Smiley Culture RIP: Day 26

A slightly odd article by Dr Perry Stanislas has appeared in The Voice entitled “Why We Must Not Rush To Judgement Over Smiley Culture’s Knife Death”.

It’s odd because it wastes no time in arguing for the case that David Emmanuel may have killed himself and pouring scorn on others who say he may have been killed by the police. Which seems to be in direct contradiction of its title.

Let me be clear here in saying that I do not know how David Emmanuel (aka Smiley Culture) died. I wasn’t there – only the police and David Emmanuel were.

Dr Stanislas also mentions his involvement with the campaign following the death of Colin Roach by a gunshot wound in Stoke Newington police station in 1983. I’ve not been able to establish the extent of his involvement because he isn’t mentioned in my main source about the case: “Policing in Hackney 1945-1983” commissioned by The Roach Family Support Committee.

The book does not conclude that the police killed Colin Roach:

The Inquiry does not commit itself to an alternative explanation of how Colin Roach died. What it clearly and incontrovertibly shows is that he could not have died in the way the police and the inquest say he did. The Report does not say or suggest, for example, that Colin Roach was shot by the police in their own station. But it does show convincingly that he did not shoot himself with a gun which he carried into the station: which is what the police and the inquest asked us to believe.

Was Colin Roach shot by someone else, in or outside the foyer of the station? The Report does not say definitively that he was because it does not know. However, it does remind us — as the inquest did not — that this is not quite so implausible a story as it appears at first.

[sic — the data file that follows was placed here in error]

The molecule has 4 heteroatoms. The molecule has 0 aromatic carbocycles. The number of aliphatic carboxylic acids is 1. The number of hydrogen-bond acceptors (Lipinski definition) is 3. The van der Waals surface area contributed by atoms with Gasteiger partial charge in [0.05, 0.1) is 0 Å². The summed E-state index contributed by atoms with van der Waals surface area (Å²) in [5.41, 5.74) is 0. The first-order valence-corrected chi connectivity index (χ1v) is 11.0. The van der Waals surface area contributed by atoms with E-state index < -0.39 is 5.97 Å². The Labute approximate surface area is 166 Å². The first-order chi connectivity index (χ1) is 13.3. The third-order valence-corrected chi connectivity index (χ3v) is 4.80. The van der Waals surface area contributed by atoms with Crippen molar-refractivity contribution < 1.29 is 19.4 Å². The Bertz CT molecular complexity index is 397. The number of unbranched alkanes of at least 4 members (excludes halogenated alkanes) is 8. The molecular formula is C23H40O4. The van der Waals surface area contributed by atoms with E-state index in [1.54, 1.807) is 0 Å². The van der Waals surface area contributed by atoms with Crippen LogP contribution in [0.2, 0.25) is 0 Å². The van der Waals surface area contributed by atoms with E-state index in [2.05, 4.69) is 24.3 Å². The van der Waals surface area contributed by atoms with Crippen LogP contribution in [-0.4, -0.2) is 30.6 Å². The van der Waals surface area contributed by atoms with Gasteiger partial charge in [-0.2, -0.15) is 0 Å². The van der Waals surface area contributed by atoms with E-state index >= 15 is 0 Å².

[…] The police are not in a position to challenge this argument, says the Report, because they never investigated it. From the first to last, the police behaved as if the ‘fact’ that Colin Roach’s death was a suicide was a foregone conclusion. The police certainly advanced an account of what they said or thought happened. But they conducted no investigation.

It seems strange to me that Dr Stanislas has come to a conclusion about the Colin Roach case which are at odds with the campaign he was involved in.

The “Policing in Hackney” book also includes details of how Colin Roach was attacked by the press dept of the Metropolitan Police and the media after his death and how people protesting about his tragic demise were persecuted by the police when marching peacefully through Hackney. That is the context in which the investigation of Colin Roach’s death took place.

Smiley Culture’s family have stated that they were not aware of any reason for him to commit suicide.

They have asked that his mysterious death be investigated properly and promptly so that the truth about it can be revealed. That is all they have asked for, and I think most people would agree that their request reasonable and proportionate.

The family of Colin Roach did not get the benefit of a proper and prompt investigation and neither have the family of Ian Tomlinson. So the Emmanuel family can hardly be blamed for being suspicious about the process, or seeking to draw attention to it so that it is subject to a high level of scrutiny.

Speculations about the cause of David Emmanuel’s death are understandable, but they – and Dr Stanislas’ article – are a sideshow.